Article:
It stretched 548 feet across the vast, open space of Turbine Hall at the Tate Modern in London, the national gallery of international modern and contemporary art. Titled “Shibboleth,” the Colombian sculptor Doris Salcedo had created a jagged, open crack down the length of the museum’s massive concrete floor. It began small at the top of the slope as a hairline crack, and then widened as it progressed, gaining depth and creating additional, smaller fissures.
From the museum: “A ‘Shibboleth’ is a custom, phrase or use of language that acts as a test of belonging to a particular social group or class. By definition, it is used to exclude those deemed unsuitable to join this group.” Or from the Oxford English Dictionary, shibboleth is “a word used as a test for detecting people from another district or country by their pronunciation; a word or a sound very difficult for foreigners to pronounce correctly.”
Delving further into the title’s origins, the museum explained the biblical incident recorded in the book of Judges, “which describes how the Ephraimites, attempting to flee across the river Jordan, were stopped by their enemies, the Gileadites. As their dialect did not include a ‘sh’ sound, those who could not say the word ‘shibboleth’ were captured and executed. A shibboleth is therefore a token of power: the power to judge, reject and kill… [Salcedo] invites us to look down into it and confront discomforting truths about our world.”
Museum placards proclaimed the “‘Shibboleth’ asks questions about the interaction of sculpture and space, about architecture and the values it enshrines, and about the shaky ideological foundations on which Western notions of modernity are built… In particular, Salcedo is addressing a long legacy of racism and colonialism that underlies the modern world.”
The idea is that such fractures will, in the end, undermine everything which may attempt to rest upon it.
Upon seeing it myself, I resonated with the reviewer in the London Telegraph who wrote, “After I left the hall, ‘Shibboleth’ rattled around in my head all day, and it haunts me still. When I ask myself why, I realize it is because it looks like a wound, a gash that can’t heal. It offers no hope, leaving you feeling as empty as the abyss it opens up beneath your feet.”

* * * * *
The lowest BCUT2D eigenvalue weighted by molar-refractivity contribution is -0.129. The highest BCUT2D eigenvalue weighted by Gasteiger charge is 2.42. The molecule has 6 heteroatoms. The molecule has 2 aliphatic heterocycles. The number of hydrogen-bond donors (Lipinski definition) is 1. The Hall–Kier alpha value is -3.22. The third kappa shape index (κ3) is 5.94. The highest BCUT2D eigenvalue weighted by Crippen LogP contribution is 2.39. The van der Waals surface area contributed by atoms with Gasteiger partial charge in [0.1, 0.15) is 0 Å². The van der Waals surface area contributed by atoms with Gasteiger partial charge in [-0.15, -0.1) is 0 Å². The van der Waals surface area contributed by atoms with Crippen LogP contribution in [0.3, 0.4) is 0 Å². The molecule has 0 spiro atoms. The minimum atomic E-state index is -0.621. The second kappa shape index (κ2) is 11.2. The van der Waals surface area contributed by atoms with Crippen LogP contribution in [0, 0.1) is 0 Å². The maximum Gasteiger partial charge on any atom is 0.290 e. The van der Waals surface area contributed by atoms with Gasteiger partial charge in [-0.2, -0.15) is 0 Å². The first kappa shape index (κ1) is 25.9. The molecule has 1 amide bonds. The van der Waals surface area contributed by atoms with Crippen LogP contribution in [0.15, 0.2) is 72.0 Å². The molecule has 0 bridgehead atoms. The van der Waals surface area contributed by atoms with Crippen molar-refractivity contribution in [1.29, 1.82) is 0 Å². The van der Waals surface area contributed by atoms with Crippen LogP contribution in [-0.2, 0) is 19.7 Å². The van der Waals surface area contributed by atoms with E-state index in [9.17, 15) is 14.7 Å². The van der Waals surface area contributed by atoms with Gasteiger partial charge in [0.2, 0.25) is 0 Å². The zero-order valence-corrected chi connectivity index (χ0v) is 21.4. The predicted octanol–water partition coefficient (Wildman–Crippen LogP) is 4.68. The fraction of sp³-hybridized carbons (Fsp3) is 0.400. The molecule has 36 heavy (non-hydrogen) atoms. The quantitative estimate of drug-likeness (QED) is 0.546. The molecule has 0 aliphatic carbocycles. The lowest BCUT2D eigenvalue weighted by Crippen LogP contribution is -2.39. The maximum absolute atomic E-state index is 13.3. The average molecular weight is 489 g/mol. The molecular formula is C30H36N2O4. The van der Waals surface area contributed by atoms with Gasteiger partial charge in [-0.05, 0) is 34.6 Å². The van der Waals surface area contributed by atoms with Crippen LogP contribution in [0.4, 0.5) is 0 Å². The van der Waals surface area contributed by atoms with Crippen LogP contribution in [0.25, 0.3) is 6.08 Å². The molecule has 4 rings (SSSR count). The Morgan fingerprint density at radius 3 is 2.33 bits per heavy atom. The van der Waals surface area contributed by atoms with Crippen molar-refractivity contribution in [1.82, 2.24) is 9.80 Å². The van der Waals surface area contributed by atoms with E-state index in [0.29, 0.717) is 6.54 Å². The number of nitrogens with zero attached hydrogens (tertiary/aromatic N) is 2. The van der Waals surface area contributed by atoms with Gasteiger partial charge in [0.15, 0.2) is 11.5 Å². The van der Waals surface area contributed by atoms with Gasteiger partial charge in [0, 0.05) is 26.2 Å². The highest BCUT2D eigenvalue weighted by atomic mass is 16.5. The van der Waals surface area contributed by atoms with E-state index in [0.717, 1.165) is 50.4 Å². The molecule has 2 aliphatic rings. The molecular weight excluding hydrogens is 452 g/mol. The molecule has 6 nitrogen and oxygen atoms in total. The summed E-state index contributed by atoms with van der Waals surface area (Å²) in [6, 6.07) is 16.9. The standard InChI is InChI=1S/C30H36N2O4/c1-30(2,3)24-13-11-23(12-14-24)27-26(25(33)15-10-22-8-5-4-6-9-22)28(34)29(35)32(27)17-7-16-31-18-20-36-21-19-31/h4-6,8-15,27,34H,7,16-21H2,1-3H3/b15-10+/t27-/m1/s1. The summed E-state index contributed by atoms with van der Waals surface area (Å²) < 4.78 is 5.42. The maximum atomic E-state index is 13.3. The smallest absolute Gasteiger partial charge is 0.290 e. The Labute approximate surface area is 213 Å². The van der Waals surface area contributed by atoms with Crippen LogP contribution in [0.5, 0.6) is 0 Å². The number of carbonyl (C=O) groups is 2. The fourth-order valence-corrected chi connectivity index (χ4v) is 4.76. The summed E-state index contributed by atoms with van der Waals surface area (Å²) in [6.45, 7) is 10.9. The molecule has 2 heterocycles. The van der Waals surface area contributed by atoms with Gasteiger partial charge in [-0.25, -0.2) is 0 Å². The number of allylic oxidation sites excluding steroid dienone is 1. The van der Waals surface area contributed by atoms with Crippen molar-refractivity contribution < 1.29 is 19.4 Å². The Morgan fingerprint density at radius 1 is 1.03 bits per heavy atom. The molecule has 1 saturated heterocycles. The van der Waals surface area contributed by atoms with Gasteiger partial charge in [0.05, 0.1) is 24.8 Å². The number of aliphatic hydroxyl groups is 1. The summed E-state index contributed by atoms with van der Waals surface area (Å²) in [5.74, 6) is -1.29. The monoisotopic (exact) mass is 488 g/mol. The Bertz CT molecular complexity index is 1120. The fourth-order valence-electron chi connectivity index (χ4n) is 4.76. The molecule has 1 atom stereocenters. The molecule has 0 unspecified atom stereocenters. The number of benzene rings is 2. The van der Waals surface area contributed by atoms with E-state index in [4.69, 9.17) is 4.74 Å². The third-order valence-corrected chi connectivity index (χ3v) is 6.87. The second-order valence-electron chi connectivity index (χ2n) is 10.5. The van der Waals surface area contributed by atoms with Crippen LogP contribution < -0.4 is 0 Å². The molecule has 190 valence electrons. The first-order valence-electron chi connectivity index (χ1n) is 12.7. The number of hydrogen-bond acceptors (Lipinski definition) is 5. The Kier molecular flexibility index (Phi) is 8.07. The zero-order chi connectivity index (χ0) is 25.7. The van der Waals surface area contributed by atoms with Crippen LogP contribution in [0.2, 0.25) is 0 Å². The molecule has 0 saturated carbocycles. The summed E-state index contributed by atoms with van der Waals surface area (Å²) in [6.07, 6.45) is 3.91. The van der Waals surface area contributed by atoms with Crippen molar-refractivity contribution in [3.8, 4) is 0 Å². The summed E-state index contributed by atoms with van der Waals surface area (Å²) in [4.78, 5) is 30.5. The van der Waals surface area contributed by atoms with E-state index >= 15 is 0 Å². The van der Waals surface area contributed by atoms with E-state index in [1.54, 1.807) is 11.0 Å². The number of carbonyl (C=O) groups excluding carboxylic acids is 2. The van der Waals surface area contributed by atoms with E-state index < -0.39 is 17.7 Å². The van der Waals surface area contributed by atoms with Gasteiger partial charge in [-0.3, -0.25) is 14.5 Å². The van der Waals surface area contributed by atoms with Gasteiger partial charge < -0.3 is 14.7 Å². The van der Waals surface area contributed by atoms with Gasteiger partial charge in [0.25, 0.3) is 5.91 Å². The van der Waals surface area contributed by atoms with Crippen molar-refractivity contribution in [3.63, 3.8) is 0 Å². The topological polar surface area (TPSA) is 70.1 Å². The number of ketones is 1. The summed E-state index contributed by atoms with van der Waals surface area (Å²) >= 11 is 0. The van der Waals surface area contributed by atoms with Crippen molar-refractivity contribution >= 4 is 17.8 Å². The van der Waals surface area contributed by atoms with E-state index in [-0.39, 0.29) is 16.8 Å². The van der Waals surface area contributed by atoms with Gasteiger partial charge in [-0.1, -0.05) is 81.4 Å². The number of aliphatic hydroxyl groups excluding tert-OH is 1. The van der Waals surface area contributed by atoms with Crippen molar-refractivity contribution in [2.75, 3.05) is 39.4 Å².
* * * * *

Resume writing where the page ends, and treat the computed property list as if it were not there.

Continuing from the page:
As I stood over the gaping split, I realized this was not simply a testament to a colonial past, but was reflective of our present world which is increasingly divided by all kinds of shibboleths – words that only those of a particular tribe can pronounce, and those who would be included must.
This is particularly striking when it occurs within the Christian faith through those who seem intent on setting up ever-increasing proofs of who truly belongs, who is authentic, who is friend and who is foe. Rather than C.S. Lewis’ “mere” Christianity, we are growing increasingly fragmented and divided by an ever-narrowing explosion of sub-orthodoxies built on divides such as traditional vs. contemporary, Calvin vs. Arminius, emergent vs. seeker-targeted – and then elevating such conversations to the level of the Nicene Creed. We can, and should, have robust conversations about such matters, but with a sense of humility that within orthodox Christianity there can be authentic disagreements of opinion. As Augustine notes, in essentials, unity; in non-essentials, liberty; and in all things, charity. And much more falls into the “non-essential” camp than many would seem willing to attest.
There are some shibboleths that must be erected. This is the heart of Jesus’ teaching of the narrow road and the narrow gate (Matthew 7). But we should be reminded to stand against a pharisaical circle of “new” orthodoxy being erected around the historic creeds, often built in the name of personal taste or opinion.
Salcedo offers a difficult reminder. We are marked by divides between North and South, rich and poor, black and white. There is hope, of course, in Christ – the one who can bridge divides, heal all wounds, and fill the deepest emptiness. But when His people are the ones erecting such shibboleths, one wonders how deep and wide the fracture may grow before we can bring the unifying news of Christ to bear on a deeply fractured world.
James Emery White
For the Tate Modern exhibit, including visual pictures and a video interview with the artist, click here.
Adapted from James Emery White, Christ Among the Dragons: Finding Our Way Through Cultural Challenges (InterVarsity Press). Available on Amazon.
About the Author
James Emery White is the founding and senior pastor of Mecklenburg Community Church in Charlotte, NC, and the ranked adjunctive professor of theology and culture at Gordon-Conwell Theological Seminary, where he also served as their fourth president. His latest book, The Rise of the Nones: Understanding and Reaching the Religiously Unaffiliated, is available on Amazon. To enjoy a free subscription to the Church and Culture blog, visit ChurchAndCulture.org, where you can view past blogs in our archive and read the latest church and culture news from around the world. Follow Dr. White on twitter @JamesEmeryWhite.